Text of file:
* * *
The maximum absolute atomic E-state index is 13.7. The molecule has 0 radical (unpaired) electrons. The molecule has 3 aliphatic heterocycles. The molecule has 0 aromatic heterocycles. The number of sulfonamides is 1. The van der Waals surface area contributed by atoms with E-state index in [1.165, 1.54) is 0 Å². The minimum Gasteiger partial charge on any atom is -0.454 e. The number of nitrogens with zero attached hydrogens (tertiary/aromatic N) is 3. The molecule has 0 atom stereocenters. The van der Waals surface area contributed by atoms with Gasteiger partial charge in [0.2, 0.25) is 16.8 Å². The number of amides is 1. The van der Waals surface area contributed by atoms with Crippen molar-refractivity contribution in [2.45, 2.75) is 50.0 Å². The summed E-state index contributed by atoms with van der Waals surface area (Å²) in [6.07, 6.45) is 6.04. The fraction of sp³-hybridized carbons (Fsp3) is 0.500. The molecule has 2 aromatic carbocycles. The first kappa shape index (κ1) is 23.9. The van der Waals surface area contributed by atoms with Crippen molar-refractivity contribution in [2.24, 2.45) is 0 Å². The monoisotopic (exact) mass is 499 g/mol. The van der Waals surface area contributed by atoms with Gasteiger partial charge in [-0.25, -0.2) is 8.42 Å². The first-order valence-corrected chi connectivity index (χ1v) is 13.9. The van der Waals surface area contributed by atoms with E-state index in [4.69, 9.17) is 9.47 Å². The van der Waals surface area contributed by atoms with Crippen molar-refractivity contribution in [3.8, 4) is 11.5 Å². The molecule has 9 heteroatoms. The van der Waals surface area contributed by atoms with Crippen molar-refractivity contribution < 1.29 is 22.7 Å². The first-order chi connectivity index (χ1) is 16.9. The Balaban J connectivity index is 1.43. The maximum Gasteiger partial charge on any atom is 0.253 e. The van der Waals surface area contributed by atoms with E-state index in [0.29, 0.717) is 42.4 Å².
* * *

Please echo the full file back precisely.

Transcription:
The maximum absolute atomic E-state index is 13.7. The molecule has 0 radical (unpaired) electrons. The molecule has 3 aliphatic heterocycles. The molecule has 0 aromatic heterocycles. The number of sulfonamides is 1. The van der Waals surface area contributed by atoms with E-state index in [1.165, 1.54) is 0 Å². The minimum Gasteiger partial charge on any atom is -0.454 e. The number of nitrogens with zero attached hydrogens (tertiary/aromatic N) is 3. The molecule has 0 atom stereocenters. The van der Waals surface area contributed by atoms with Gasteiger partial charge in [0.2, 0.25) is 16.8 Å². The number of amides is 1. The van der Waals surface area contributed by atoms with Crippen molar-refractivity contribution in [2.45, 2.75) is 50.0 Å². The summed E-state index contributed by atoms with van der Waals surface area (Å²) in [6.07, 6.45) is 6.04. The fraction of sp³-hybridized carbons (Fsp3) is 0.500. The molecule has 2 aromatic carbocycles. The first kappa shape index (κ1) is 23.9. The van der Waals surface area contributed by atoms with Crippen molar-refractivity contribution in [2.24, 2.45) is 0 Å². The monoisotopic (exact) mass is 499 g/mol. The van der Waals surface area contributed by atoms with Gasteiger partial charge in [-0.25, -0.2) is 8.42 Å². The first-order valence-corrected chi connectivity index (χ1v) is 13.9. The van der Waals surface area contributed by atoms with E-state index in [4.69, 9.17) is 9.47 Å². The van der Waals surface area contributed by atoms with Crippen molar-refractivity contribution in [3.8, 4) is 11.5 Å². The molecule has 9 heteroatoms. The van der Waals surface area contributed by atoms with Crippen molar-refractivity contribution < 1.29 is 22.7 Å². The first-order chi connectivity index (χ1) is 16.9. The Balaban J connectivity index is 1.43. The maximum Gasteiger partial charge on any atom is 0.253 e. The van der Waals surface area contributed by atoms with E-state index in [0.29, 0.717) is 42.4 Å².